It’s a devil’s bargain, really. When you look at John Young, you notice his stature. He is a little person, born 50 years ago with dwarfism. This is, of course, only a very small part of who he is. A local teacher, and an avid triathlete, John came to the conclusion at some point that he would and could do bigger things with his life than anyone’s first glance at him might have suggested were possible. To us, the main thrust of John’s work and message is that he is an athlete first, a guy pushing his own boundaries before he thinks about inspiring other people to push theirs.
But that’s what he does. He has a lot of fans, both within the LP community and outside of it. This is the devil’s bargain part, wanting to move past people’s preconceived notions of himself to become just another athlete, and also recognize, that in doing so, he can be an inspiration for other little people.
How do you shake off one narrow definition of yourself and also allow that definition to stand, as an example for others?
The answer we get from observing John is that you just go about the work. You train. You prepare. You race. You take care of your end of the bargain, and then let other people draw what they will from it. Just doing it, if you’ll excuse the borrowed phrase, is how to answer those who would judge you AND to inspire those who have endured those same judgements.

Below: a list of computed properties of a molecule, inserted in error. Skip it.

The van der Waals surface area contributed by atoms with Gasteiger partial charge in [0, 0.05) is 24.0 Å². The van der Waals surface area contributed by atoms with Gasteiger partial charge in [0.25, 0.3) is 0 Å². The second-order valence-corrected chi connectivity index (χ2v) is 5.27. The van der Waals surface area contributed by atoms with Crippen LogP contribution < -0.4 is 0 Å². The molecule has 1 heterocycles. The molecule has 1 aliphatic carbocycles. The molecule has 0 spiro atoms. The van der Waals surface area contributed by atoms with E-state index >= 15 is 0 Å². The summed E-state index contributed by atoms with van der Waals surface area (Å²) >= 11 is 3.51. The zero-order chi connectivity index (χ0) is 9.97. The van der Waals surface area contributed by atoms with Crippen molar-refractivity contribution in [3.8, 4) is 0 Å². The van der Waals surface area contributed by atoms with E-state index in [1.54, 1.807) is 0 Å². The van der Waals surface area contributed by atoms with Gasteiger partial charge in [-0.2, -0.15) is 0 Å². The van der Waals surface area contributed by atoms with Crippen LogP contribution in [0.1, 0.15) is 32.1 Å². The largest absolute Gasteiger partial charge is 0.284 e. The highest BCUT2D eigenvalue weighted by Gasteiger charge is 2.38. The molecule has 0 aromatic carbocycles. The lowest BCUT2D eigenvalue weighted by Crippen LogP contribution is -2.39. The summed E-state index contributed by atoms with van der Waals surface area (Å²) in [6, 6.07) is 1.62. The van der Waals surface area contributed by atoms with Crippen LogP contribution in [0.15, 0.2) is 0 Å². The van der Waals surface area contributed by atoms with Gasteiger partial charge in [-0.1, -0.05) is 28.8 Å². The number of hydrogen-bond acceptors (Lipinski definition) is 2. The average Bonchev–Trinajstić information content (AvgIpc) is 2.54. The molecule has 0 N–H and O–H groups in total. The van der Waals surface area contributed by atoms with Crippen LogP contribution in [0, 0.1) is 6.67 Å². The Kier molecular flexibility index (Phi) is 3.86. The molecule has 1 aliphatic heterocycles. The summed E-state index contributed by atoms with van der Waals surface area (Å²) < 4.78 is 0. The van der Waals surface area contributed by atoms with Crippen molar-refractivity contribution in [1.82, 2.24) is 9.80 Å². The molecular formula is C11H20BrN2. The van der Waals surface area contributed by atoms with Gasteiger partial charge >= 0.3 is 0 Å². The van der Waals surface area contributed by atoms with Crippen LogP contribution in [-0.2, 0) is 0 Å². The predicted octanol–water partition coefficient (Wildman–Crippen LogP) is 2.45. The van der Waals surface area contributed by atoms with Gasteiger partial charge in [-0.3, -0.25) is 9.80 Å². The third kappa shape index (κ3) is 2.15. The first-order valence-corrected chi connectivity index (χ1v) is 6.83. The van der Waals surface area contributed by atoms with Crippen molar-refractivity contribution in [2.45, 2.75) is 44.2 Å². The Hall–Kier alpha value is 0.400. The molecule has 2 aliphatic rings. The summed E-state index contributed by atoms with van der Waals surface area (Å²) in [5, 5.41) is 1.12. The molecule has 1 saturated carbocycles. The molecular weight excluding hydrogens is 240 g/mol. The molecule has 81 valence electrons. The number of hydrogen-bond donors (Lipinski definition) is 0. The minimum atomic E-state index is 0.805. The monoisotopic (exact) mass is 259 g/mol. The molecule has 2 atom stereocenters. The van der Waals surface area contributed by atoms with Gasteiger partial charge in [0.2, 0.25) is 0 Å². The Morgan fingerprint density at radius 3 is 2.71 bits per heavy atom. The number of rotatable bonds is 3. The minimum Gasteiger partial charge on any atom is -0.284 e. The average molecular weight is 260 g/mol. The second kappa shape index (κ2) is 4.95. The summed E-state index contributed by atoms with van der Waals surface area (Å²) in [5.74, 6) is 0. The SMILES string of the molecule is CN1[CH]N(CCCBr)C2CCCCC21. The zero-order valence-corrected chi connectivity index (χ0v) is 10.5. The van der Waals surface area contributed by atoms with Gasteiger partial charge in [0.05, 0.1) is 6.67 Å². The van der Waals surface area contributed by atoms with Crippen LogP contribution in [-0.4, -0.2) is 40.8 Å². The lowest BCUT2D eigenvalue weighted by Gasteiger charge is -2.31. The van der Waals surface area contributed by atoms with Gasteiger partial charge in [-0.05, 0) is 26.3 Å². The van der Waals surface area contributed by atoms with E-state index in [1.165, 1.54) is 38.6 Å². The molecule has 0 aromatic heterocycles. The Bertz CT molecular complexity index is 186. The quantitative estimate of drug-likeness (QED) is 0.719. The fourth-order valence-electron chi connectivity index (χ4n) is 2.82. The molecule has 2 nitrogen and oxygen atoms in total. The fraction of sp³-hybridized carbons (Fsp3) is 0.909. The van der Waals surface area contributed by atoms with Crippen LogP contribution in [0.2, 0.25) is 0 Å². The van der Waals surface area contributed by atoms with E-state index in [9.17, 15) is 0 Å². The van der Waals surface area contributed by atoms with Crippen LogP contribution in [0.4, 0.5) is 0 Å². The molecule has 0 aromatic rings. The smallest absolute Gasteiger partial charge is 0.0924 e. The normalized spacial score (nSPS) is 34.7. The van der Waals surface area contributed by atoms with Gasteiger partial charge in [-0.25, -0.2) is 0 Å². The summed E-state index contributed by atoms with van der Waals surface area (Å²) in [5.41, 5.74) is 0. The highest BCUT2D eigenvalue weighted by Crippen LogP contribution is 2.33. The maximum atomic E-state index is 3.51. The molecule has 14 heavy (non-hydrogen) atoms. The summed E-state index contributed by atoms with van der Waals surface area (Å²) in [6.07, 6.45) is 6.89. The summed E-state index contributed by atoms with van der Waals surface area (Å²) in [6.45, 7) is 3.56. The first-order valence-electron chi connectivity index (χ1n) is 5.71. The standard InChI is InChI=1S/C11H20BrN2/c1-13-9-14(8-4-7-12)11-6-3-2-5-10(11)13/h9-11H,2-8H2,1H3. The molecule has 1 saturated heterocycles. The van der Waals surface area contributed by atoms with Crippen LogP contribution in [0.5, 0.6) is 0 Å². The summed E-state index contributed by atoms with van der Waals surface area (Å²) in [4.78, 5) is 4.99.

He finished his first Ironman on October 1st of this year.
We were proud to build John a bike, but he was going to achieve what he has achieved whether we were involved or not. He did not need a custom bike. A custom bike just made him faster and more comfortable than he was going to be.
He is, after all, an athlete.
Images: 1) Mindy Randall 2) Brunswick/Schiffman
Both these bikes belong to Kate. The top one was purchased second hand and made to fit through a series of what we might term “compromises.” You can see that extra spacers have been added under the stem, and the stem itself rises at a steep angle to achieve a handlebar position that works for Kate.
After riding the bike above for a few years, Kate decided to see what we could do for her with a new bike design. We took body measurements. We interviewed her to find out what she liked/didn’t like about her existing bike. We designed a frame that would support her ideal riding position while retaining proportionality, flexibility for future changes to her position AND delivering spot on handling.
Some of this is visible in the photo below of her new bike.
What you can’t see here is the tube set selection we made and how it differs from her original bike, which was stiffer in front and plusher in the rear than she wanted it to be. We reversed that combination by giving her increased drivetrain stiffness and a more comfortable front end. Because we can both select tube diameters and wall thicknesses, and then butt the tubing to give an even more specific comfort profile, we have a massive advantage over every other framebuilder working today.